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An Evanston condominium complex has been sold to a developer, North Park Ventures, that’s converting the property to rental apartments.

The sale was approved by just over the 75% of condo owners required by the city’s condo deconversion ordinance back in January, but only closed recently.

Opponents of the sale among the condo unit owners had sought to persuade aldermen to impose a moratorium on condo deconversions.

Alderman Ann Rainey’s proposal for for a six-month moratorium was rejected by the City Council at its Jan. 13 meeting after owners of units in other condo buildings said a deconversion might be the only way for them to not lose money on the sale of their units.

The sale was reported Tuesday by Chicago Business, which suggested that condo deconversions in the suburbs are becoming more attractive to developers after Chicago last year passed an ordinance raising the support needed for a deconversion from 75% to 85% of unit owners.

Robert Sekula of North Park Ventures told the paper he believes that in the coronavirus era Evanston will experience an influx of residents looking for more space in less dense neighborhoods.

Bill Smith is the editor and publisher of Evanston Now.

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4 Comments

  1. The Loss of Actual Affordable Housing

    They should sell the building to Northwestern.  Make some quick money.  You’d have to think NU would love that piece of land — particularly since they are going to need to find off-campus housing for the next year.  Seems almost meant to be.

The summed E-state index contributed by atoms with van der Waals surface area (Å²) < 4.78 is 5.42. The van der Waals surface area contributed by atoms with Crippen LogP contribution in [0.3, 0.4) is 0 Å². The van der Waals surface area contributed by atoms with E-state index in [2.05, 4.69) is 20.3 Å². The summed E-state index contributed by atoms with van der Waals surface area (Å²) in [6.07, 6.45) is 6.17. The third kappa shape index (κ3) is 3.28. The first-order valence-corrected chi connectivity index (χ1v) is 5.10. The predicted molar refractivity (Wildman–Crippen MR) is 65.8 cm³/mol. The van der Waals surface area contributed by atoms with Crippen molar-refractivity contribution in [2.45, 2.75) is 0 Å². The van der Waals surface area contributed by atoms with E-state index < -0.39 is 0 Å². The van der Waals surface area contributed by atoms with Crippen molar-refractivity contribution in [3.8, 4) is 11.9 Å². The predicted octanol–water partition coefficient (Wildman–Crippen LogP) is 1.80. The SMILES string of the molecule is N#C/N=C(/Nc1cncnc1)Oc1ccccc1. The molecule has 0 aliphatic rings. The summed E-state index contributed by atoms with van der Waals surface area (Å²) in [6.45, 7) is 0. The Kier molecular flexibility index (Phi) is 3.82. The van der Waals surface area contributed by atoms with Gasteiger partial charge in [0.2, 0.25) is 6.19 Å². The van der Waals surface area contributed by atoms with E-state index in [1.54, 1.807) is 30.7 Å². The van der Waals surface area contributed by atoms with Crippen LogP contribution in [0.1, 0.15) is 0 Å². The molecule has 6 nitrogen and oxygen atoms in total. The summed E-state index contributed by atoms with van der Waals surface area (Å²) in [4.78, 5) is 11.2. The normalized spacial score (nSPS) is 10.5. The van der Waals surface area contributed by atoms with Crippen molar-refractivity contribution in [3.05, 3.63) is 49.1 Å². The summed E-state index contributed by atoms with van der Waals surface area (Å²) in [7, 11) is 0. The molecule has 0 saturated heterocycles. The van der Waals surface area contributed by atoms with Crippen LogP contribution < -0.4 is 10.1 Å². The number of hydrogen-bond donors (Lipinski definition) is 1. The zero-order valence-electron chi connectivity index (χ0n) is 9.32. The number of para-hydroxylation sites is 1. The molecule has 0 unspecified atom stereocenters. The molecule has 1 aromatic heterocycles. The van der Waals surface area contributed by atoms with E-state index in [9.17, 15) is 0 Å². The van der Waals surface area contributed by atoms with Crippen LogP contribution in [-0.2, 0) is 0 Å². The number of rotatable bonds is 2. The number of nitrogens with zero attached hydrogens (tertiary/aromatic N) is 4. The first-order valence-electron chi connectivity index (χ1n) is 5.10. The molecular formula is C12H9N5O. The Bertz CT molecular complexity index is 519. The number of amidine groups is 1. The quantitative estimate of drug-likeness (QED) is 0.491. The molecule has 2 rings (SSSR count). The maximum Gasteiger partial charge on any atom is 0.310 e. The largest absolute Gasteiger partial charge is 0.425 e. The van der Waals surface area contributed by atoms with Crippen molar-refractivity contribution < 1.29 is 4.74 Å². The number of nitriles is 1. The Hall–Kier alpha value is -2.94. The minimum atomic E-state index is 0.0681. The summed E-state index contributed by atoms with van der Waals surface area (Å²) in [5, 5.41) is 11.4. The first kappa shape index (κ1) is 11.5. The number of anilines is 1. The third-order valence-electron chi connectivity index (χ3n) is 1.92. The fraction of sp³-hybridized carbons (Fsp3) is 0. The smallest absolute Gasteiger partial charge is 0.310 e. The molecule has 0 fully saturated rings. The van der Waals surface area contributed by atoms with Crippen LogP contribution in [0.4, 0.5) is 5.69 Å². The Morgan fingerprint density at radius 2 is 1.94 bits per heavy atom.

So this is the second big conversion that I can remember in the past few years.  And obviously that small building in SE Evanston will become rental as well.  I’m sure housing activists will be excited at the number of taxpayer-subsidized/income-restricted “affordable” units this conversion made available.  And thrilled with its location in the rich, white part of town.  But the sad thing is that this was market rate affordable housing for middle and working class people looking to buy a unit with parking.  Off the top of my head, the purchase prices were around $175K or so and you could rent them for $1300-1500.  And now even those rental prices will go up.  They’ll make some cosmetic changes to modernize and justify higher rents.  And after all, someone is going to have to subsidize the “affordable” units — and it isn’t going to be the developer.

    So, was it worth it?  Losing those condos and raising rents for the building in exchange for a handful of apartments for the housing list?  

    1. You are absolutely right
      You are absolutely right about this. This is another nail in the coffin of affordable housing. They increased the rentals by 250-350 already without doing any cosmetic changes.

  2. The Loss of Actual Affordable Housing

    They should sell the building to Northwestern.  Make some quick money.  You’d have to think NU would love that piece of land — particularly since they are going to need to find off-campus housing for the next year.  Seems almost meant to be.

    So this is the second big conversion that I can remember in the past few years.  And obviously that small building in SE Evanston will become rental as well.  I’m sure housing activists will be excited at the number of taxpayer-subsidized/income-restricted “affordable” units this conversion made available.  And thrilled with its location in the rich, white part of town.  But the sad thing is that this was market rate affordable housing for middle and working class people looking to buy a unit with parking.  Off the top of my head, the purchase prices were around $175K or so and you could rent them for $1300-1500.  And now even those rental prices will go up.  They’ll make some cosmetic changes to modernize and justify higher rents.  And after all, someone is going to have to subsidize the “affordable” units — and it isn’t going to be the developer.

    So, was it worth it?  Losing those condos and raising rents for the building in exchange for a handful of apartments for the housing list?  

    1. You are absolutely right
      You are absolutely right about this. This is another nail in the coffin of affordable housing. They increased the rentals by 250-350 already without doing any cosmetic changes.

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